Billy Reid Prioritizes Personal, Quality Fashion

Billy Reid Prioritizes Personal, Quality Fashion

A little over five years ago on a family vacation, I walked into a quaint-looking store called Billy Reid on King St. in Charleston. Little did I know that five years later I would be listening to, questioning, and conversing with the designer that started it all.

Billy Reid began his career slightly differently than most other designers.

With a lifelong love of sports, Reid majored in physical education with the goal of becoming a coach. After flunking out of school for P.E., his mother encouraged him to pursue fashion, because it was the family business. In his case, it became much more than that.

Billy Reid talks to John Paul Rowan and the audience about creating a brand.

Reid started his business in 1998. With only two accounts, his company, like many, struggled in its first years. By his second and third years in the industry, Reid had attracted more than 35 accounts, and his business was steadily growing.

But he wasn’t satisfied.

After becoming increasingly bothered by how much creative control buyers had over the design process, Reid made the bold decision to stop selling to bigger accounts and focus on a more personal design, production and shopping experience by opening his own stores. He wanted full control creatively and wanted his products to speak to his personal beliefs and experiences as a designer from Louisiana.

Billy Reid, American fashion designer

As Reid spoke to crowd of students at SCADstyle 2017, he consistently stated that he wants his brand to be personal and promote a sense of community. The furniture in all of the Billy Reid stores came from his home.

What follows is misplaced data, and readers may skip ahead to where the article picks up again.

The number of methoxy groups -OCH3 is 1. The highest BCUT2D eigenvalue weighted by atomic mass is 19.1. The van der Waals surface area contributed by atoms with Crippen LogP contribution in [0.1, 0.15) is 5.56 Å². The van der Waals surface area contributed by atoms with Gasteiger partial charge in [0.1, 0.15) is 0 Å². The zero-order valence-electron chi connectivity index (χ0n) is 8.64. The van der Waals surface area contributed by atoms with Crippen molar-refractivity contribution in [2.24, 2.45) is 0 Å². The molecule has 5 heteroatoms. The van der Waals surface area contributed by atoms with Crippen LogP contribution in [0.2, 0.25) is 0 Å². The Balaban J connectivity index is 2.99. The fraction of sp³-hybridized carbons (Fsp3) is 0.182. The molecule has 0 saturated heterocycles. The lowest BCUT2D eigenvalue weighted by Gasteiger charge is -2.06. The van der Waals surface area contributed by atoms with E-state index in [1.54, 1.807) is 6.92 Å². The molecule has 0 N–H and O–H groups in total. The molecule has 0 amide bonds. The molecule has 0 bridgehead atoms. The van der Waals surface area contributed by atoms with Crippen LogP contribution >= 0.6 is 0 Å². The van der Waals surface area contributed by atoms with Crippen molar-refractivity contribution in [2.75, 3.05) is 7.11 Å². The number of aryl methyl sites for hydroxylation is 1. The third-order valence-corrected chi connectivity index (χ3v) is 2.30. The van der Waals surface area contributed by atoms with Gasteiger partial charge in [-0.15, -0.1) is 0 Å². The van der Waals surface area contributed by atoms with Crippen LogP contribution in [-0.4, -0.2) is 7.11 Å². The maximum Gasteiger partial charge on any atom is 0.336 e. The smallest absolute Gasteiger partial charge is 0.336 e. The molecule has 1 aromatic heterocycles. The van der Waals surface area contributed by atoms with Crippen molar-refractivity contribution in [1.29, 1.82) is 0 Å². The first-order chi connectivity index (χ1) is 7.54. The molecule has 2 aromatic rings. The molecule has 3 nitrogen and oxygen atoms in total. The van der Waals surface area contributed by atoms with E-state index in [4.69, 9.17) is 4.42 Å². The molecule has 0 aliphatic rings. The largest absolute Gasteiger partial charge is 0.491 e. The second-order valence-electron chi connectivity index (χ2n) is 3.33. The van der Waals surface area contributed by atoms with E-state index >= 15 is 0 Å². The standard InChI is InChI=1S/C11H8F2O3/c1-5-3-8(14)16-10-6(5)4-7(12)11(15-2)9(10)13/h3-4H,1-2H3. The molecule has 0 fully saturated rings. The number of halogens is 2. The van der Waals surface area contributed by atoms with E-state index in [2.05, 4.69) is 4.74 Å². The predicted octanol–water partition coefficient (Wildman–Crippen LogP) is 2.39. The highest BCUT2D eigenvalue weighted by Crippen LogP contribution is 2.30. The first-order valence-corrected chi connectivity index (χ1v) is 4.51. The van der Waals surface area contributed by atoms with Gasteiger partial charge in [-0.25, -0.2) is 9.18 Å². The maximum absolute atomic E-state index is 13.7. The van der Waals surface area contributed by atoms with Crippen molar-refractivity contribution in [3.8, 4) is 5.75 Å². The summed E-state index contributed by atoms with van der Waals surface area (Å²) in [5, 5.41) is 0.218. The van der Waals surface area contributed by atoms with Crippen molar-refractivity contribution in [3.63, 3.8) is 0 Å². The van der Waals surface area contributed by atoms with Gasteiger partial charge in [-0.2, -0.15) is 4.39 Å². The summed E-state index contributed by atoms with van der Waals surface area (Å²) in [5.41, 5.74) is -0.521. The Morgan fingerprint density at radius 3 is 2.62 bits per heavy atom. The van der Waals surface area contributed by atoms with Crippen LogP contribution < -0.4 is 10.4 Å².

Another part of that personal touch was the creation of a now three-day event called “Shindig” that brings the community together for music, food and fellowship in Florence, Alabama, where Reid’s business is headquartered. He believes that fashion and food – really, anything creative – have the power to bring like-minded people together.

An audience member asked about how Billy was able to collaborate and work with other designers but still stay consistent with his brand’s aesthetic. He answered that f the collaboration was right, then he’d do it, but if not, he wouldn’t.

“Doing a collaboration for money is bullsh*t,” said Reid.

When asked about his brand, Billy had extremely clear answers on the driving factors behind his process, inspirations and collections, but when asked about the future of the fashion industry, he was sure of only one thing: “it needs to change,” said Reid.

Traditional fashion shows still work because they drive the energy for the collection and draw people in. However, since adopting a more non-traditional show atmosphere, Reid said that he has experienced immense success.

Known throughout the South, Reid said he’s often pegged as a more traditional, regional designer. But Reid casts that notion aside, pointing out that he can walk into a coffee shop in Italy, a hotel in New York or a store in Alabama and people will be wearing the same thing. We all need essentials, he said. Fashion isn’t regional.

Like many designers speaking at SCADstyle, Reid gave young designers going out into the industry some advice: Your first job might not be your dream job. In most cases it won’t be, but it’s important to remain open-minded, and get yourself into a situation where you can continue to grow as a designer, and also as a citizen.

Reid said the key is to get a foot in the door; stay on the straight and narrow, and go the extra mile. He closed with this: “Don’t give up.”

Written by Madison Mallard
Photos by Angie Stong

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